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Lasting Legacy

Corbin Berkstresser's final start as a Missouri quarterback came on Nov. 24, 2012.
It was the end to a miserable year in Columbia. Beset by injuries and belittled in its first SEC season, the final death knell for Gary Pinkel's first non-bowl season since 2004 came on Kyle Field. The hangman, on this night, was soon-to-be Heisman winner Johnny Manziel, rolling for over 400 yards of total offense and combining for five touchdowns for Texas A&M.
Berkstresser was Manziel's foil in College Station. A redshirt freshman like Manziel, the former 3-star recruit (also like Manziel) from Lee's Summit, Mo., was forced into an unenviable situation that season. Injuries to James Franklin, Missouri's incumbent at quarterback, threw Berkstresser behind center. Injuries across the offensive line threw the defense at him in waves.
A 59-29 loss ended Missouri's season. It ended Berkstresser's starting career, in retrospect. His final pass as Missouri's starter was an interception by Floyd Raven at the Aggies' 9-yard line, with 2:15 remaining in the game.
Four years later, Berkstresser is still at Missouri. His career didn't end that night. It just changed course.
Berkstresser is a Missouri lifer in a family full of them.
His mother, Kim, is one of three daughters, all of whom went to Missouri for college. Kim and her older sister were both cheerleaders. Both of the children of Kim and Greg Berkstresser, Corbin and Morgan, attend Missouri.
Morgan, 16 1/2 months younger than Corbin, is a Golden Girl.
"It was kind of an assumed thing in our family," Kim says over the phone. "It wasn't, 'Where are you going?'. It was, 'You're going to Mizzou.' It was a statement."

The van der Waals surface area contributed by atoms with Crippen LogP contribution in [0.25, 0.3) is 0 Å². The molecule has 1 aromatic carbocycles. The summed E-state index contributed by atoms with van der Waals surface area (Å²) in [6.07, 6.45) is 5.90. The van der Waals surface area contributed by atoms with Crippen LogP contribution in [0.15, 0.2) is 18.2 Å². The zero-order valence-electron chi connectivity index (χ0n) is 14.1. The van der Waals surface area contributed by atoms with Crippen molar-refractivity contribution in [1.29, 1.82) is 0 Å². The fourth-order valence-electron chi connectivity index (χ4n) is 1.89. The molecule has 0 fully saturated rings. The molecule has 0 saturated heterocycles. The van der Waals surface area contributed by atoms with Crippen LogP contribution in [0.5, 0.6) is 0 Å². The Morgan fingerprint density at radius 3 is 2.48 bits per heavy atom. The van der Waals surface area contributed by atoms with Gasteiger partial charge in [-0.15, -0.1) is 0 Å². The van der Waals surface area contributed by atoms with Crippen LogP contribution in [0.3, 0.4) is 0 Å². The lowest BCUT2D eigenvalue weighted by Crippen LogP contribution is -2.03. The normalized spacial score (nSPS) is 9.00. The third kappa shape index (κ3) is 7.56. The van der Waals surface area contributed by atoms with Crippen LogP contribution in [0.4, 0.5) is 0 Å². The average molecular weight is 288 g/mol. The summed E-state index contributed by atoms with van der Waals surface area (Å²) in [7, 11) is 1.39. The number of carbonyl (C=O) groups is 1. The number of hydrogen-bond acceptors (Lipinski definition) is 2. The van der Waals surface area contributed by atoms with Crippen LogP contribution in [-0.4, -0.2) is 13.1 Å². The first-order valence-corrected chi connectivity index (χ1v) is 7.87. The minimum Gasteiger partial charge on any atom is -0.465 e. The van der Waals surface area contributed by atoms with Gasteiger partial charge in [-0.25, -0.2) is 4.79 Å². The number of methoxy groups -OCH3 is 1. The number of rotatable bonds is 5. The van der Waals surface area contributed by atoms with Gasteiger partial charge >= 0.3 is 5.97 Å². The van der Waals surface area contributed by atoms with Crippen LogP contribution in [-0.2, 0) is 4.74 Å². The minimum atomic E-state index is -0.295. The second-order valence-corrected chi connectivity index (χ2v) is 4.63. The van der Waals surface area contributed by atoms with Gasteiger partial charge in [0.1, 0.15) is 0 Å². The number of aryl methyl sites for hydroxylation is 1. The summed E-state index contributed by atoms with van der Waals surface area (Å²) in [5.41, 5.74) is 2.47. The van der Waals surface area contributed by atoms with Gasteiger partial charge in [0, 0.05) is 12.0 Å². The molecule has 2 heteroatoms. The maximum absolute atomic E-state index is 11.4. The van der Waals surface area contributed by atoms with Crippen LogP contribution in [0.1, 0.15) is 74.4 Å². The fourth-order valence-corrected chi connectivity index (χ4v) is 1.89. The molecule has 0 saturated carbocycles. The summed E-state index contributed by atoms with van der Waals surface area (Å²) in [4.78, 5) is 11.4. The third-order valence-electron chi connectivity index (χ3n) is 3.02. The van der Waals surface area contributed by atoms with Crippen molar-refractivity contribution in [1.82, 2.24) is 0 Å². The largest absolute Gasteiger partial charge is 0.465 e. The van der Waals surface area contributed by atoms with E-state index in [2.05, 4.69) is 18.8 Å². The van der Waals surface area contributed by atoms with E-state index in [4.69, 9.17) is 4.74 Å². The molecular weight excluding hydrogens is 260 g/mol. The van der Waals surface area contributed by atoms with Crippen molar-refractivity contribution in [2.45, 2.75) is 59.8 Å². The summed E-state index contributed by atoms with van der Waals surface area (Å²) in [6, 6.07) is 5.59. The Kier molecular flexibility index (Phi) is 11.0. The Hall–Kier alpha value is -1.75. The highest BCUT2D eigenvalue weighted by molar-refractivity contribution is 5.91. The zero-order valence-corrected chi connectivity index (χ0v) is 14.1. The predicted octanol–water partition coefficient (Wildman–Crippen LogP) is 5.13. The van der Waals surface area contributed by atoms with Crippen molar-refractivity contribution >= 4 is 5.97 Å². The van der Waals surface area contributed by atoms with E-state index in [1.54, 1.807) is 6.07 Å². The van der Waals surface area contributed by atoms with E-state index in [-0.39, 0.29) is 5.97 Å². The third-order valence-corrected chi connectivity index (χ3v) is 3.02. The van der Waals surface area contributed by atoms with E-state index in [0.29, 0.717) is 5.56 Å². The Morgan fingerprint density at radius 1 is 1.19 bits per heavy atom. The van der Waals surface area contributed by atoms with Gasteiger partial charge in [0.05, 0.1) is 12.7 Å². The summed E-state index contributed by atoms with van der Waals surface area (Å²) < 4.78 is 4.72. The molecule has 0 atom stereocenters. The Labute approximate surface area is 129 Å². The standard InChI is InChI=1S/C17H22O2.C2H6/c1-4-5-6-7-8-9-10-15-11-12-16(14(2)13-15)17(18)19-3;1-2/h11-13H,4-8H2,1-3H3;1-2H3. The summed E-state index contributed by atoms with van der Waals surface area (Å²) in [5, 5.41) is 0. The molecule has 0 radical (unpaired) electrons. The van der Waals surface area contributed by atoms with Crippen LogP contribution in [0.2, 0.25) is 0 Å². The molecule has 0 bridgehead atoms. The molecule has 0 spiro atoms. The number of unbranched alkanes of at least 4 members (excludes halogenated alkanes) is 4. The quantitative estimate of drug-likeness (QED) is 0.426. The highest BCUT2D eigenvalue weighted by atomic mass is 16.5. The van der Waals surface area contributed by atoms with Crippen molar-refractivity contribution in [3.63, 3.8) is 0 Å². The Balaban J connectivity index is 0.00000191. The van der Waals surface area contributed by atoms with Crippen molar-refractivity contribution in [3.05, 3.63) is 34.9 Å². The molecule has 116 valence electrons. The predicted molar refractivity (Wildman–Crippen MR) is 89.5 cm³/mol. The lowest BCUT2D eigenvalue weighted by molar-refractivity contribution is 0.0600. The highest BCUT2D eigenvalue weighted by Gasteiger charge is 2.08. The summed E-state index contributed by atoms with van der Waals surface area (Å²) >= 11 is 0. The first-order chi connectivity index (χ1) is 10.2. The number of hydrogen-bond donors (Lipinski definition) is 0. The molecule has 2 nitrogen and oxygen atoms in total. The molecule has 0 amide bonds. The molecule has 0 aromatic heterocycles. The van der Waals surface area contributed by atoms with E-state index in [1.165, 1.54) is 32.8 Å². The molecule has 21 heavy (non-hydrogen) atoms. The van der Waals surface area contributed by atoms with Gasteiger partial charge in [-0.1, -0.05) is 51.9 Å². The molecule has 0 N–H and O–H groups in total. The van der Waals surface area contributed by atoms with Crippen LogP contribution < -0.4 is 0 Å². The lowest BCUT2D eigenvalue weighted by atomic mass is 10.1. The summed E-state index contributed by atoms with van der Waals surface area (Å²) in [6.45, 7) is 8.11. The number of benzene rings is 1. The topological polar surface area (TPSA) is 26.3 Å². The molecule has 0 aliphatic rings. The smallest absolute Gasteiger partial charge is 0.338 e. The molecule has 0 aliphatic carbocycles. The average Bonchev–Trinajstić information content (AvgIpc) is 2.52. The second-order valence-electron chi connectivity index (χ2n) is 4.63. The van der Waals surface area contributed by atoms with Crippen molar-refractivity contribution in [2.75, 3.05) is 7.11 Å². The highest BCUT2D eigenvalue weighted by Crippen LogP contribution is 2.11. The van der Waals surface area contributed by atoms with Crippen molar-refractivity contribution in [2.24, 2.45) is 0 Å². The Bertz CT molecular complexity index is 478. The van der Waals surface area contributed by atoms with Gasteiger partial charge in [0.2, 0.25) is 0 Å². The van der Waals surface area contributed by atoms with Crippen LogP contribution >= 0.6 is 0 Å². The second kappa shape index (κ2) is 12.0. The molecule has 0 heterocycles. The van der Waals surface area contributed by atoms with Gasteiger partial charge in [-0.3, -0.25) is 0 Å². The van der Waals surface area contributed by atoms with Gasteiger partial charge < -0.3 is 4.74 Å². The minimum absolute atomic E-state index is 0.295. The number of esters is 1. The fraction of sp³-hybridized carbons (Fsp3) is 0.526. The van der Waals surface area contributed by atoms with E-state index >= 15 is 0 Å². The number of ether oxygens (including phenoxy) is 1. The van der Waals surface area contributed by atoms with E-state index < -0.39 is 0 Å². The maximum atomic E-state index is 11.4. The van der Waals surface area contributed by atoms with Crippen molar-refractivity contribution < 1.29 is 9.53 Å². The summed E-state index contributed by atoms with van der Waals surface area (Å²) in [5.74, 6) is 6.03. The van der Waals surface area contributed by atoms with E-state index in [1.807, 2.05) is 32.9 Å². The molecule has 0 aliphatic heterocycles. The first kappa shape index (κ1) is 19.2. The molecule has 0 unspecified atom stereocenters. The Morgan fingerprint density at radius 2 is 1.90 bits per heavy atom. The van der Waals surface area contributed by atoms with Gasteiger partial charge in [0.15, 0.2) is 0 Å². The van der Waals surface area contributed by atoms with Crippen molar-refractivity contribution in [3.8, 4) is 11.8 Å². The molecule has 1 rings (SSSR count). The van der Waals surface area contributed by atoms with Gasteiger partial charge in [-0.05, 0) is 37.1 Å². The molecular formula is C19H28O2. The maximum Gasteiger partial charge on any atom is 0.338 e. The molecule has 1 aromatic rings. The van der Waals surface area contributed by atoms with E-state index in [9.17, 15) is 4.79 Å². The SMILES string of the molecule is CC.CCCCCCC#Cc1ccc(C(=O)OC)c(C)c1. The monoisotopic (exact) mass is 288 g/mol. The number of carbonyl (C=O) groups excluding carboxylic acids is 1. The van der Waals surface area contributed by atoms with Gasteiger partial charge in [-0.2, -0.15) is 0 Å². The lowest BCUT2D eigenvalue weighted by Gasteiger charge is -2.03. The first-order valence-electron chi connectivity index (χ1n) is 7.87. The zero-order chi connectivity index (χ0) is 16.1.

Corbin became a prodigious talent in both football and baseball, and Missouri offered him as a quarterback while he was still a sophomore in high school. On June 18, 2009 - not yet a junior - Berkstresser committed to the Tigers.
Kim remembers her and Greg talking to their son after the offer. "Do you want to wait?," they asked. Even with their considerable ties to the school, they wanted to keep all the options on the table for their eldest.
"If that's where I want to go, I don't want to play games with these other coaches," Corbin said. "I'm not going to play the recruiting game, I'm not going to waste other people's money.
"If this is where I want to go, I'm going to make my decision."
He stayed true to his commitment for nearly two full years, until he signed with Missouri on the first Wednesday of February in 2011. In the meantime, he starred for Lee's Summit High School. He played quarterback and linebacker. As a senior, he threw for 3,382 yards, ran for 692 had had 48 total touchdowns. That included a 36-6 touchdown-to-interception ratio.
(His high school career ended against Lee's Summit West in the playoffs, losing to an Evan Boehm-led Titans' team, 42-39. Berkstresser injured his throwing hand early in the game, banging it off a teammate's helmet. It bled for much of the night, but he didn't miss a snap.)
"He's a competitor," Kim said. "Before he even took a step onto the MU football field, he made it known that he'll play anywhere to help the team. He said, 'I don't care. I'm a competitive person and I'll work anywhere to help the team.'"
He said that so often that someone - Kim wouldn't say whom - cautioned him against it. The advice was simple: "You're the quarterback. Don't say you'll play any position."
The aftermath of 2012 turned into a bright spot for Missouri.
The quarterback competition re-opened, only to be won by Franklin. Redshirt freshman Maty Mauk jumped Berkstresser on the depth chart. Missouri's offense, largely healthy in 2013, returned to form, and the Tigers went on to back-to-back SEC East championships.
Berkstresser became a forgotten man outside of the program.